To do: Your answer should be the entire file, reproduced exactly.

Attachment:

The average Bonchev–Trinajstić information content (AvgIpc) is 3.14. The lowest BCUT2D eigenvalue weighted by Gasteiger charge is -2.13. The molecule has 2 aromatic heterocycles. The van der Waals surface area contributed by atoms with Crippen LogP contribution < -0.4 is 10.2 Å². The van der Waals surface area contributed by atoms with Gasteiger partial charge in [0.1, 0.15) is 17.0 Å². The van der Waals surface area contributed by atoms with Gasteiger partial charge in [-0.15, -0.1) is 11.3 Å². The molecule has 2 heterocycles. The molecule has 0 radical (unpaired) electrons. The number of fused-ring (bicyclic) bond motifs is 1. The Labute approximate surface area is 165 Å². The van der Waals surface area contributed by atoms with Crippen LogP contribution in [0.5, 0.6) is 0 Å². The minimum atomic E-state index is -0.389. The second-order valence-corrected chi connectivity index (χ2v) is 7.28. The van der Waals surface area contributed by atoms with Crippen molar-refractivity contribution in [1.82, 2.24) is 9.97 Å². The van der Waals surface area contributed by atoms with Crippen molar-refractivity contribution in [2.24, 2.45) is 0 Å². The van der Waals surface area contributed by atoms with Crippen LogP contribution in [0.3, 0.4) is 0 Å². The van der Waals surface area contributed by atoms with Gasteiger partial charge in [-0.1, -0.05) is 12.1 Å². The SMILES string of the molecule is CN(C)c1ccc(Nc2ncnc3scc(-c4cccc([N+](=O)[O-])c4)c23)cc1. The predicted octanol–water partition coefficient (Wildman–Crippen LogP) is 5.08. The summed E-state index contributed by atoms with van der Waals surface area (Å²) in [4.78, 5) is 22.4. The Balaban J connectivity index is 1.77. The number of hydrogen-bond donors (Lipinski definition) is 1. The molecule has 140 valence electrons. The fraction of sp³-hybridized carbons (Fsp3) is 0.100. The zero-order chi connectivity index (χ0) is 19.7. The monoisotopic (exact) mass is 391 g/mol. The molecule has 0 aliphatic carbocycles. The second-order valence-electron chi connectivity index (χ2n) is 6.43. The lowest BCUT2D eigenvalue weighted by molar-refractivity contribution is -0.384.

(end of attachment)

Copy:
The average Bonchev–Trinajstić information content (AvgIpc) is 3.14. The lowest BCUT2D eigenvalue weighted by Gasteiger charge is -2.13. The molecule has 2 aromatic heterocycles. The van der Waals surface area contributed by atoms with Crippen LogP contribution < -0.4 is 10.2 Å². The van der Waals surface area contributed by atoms with Gasteiger partial charge in [0.1, 0.15) is 17.0 Å². The van der Waals surface area contributed by atoms with Gasteiger partial charge in [-0.15, -0.1) is 11.3 Å². The molecule has 2 heterocycles. The molecule has 0 radical (unpaired) electrons. The number of fused-ring (bicyclic) bond motifs is 1. The Labute approximate surface area is 165 Å². The van der Waals surface area contributed by atoms with Crippen LogP contribution in [0.5, 0.6) is 0 Å². The minimum atomic E-state index is -0.389. The second-order valence-corrected chi connectivity index (χ2v) is 7.28. The van der Waals surface area contributed by atoms with Crippen molar-refractivity contribution in [1.82, 2.24) is 9.97 Å². The van der Waals surface area contributed by atoms with Crippen molar-refractivity contribution in [2.24, 2.45) is 0 Å². The van der Waals surface area contributed by atoms with Crippen LogP contribution in [0.3, 0.4) is 0 Å². The van der Waals surface area contributed by atoms with Gasteiger partial charge in [-0.1, -0.05) is 12.1 Å². The SMILES string of the molecule is CN(C)c1ccc(Nc2ncnc3scc(-c4cccc([N+](=O)[O-])c4)c23)cc1. The predicted octanol–water partition coefficient (Wildman–Crippen LogP) is 5.08. The summed E-state index contributed by atoms with van der Waals surface area (Å²) in [4.78, 5) is 22.4. The Balaban J connectivity index is 1.77. The number of hydrogen-bond donors (Lipinski definition) is 1. The molecule has 140 valence electrons. The fraction of sp³-hybridized carbons (Fsp3) is 0.100. The zero-order chi connectivity index (χ0) is 19.7. The monoisotopic (exact) mass is 391 g/mol. The molecule has 0 aliphatic carbocycles. The second-order valence-electron chi connectivity index (χ2n) is 6.43. The lowest BCUT2D eigenvalue weighted by molar-refractivity contribution is -0.384.